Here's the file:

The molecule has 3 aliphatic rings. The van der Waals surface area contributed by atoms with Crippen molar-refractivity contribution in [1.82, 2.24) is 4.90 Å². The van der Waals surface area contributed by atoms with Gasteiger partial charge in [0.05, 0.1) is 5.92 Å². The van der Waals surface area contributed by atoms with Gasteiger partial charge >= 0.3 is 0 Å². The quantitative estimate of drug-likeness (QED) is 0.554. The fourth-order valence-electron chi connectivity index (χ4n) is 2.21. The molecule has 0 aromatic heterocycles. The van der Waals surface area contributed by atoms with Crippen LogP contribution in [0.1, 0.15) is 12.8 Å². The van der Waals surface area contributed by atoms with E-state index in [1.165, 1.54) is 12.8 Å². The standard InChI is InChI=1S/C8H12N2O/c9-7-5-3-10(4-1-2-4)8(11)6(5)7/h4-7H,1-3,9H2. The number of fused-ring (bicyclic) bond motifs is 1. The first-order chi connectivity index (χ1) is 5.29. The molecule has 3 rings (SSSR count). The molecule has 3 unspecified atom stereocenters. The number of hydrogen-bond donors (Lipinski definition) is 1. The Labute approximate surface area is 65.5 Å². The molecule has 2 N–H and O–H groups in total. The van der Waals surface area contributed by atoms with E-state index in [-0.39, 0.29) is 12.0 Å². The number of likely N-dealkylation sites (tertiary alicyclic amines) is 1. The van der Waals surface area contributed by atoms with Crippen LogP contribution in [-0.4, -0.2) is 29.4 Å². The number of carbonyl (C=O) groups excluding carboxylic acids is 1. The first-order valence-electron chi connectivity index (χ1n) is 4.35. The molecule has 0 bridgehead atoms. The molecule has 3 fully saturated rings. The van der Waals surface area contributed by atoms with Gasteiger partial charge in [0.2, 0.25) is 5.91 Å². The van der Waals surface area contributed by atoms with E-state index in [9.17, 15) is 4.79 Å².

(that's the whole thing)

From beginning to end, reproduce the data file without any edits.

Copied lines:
The molecule has 3 aliphatic rings. The van der Waals surface area contributed by atoms with Crippen molar-refractivity contribution in [1.82, 2.24) is 4.90 Å². The van der Waals surface area contributed by atoms with Gasteiger partial charge in [0.05, 0.1) is 5.92 Å². The van der Waals surface area contributed by atoms with Gasteiger partial charge >= 0.3 is 0 Å². The quantitative estimate of drug-likeness (QED) is 0.554. The fourth-order valence-electron chi connectivity index (χ4n) is 2.21. The molecule has 0 aromatic heterocycles. The van der Waals surface area contributed by atoms with Crippen LogP contribution in [0.1, 0.15) is 12.8 Å². The van der Waals surface area contributed by atoms with E-state index in [1.165, 1.54) is 12.8 Å². The standard InChI is InChI=1S/C8H12N2O/c9-7-5-3-10(4-1-2-4)8(11)6(5)7/h4-7H,1-3,9H2. The number of fused-ring (bicyclic) bond motifs is 1. The first-order chi connectivity index (χ1) is 5.29. The molecule has 3 rings (SSSR count). The molecule has 3 unspecified atom stereocenters. The number of hydrogen-bond donors (Lipinski definition) is 1. The Labute approximate surface area is 65.5 Å². The molecule has 2 N–H and O–H groups in total. The van der Waals surface area contributed by atoms with E-state index in [-0.39, 0.29) is 12.0 Å². The number of likely N-dealkylation sites (tertiary alicyclic amines) is 1. The van der Waals surface area contributed by atoms with Crippen LogP contribution in [-0.4, -0.2) is 29.4 Å². The number of carbonyl (C=O) groups excluding carboxylic acids is 1. The first-order valence-electron chi connectivity index (χ1n) is 4.35. The molecule has 0 bridgehead atoms. The molecule has 3 fully saturated rings. The van der Waals surface area contributed by atoms with Gasteiger partial charge in [0.2, 0.25) is 5.91 Å². The van der Waals surface area contributed by atoms with E-state index in [9.17, 15) is 4.79 Å².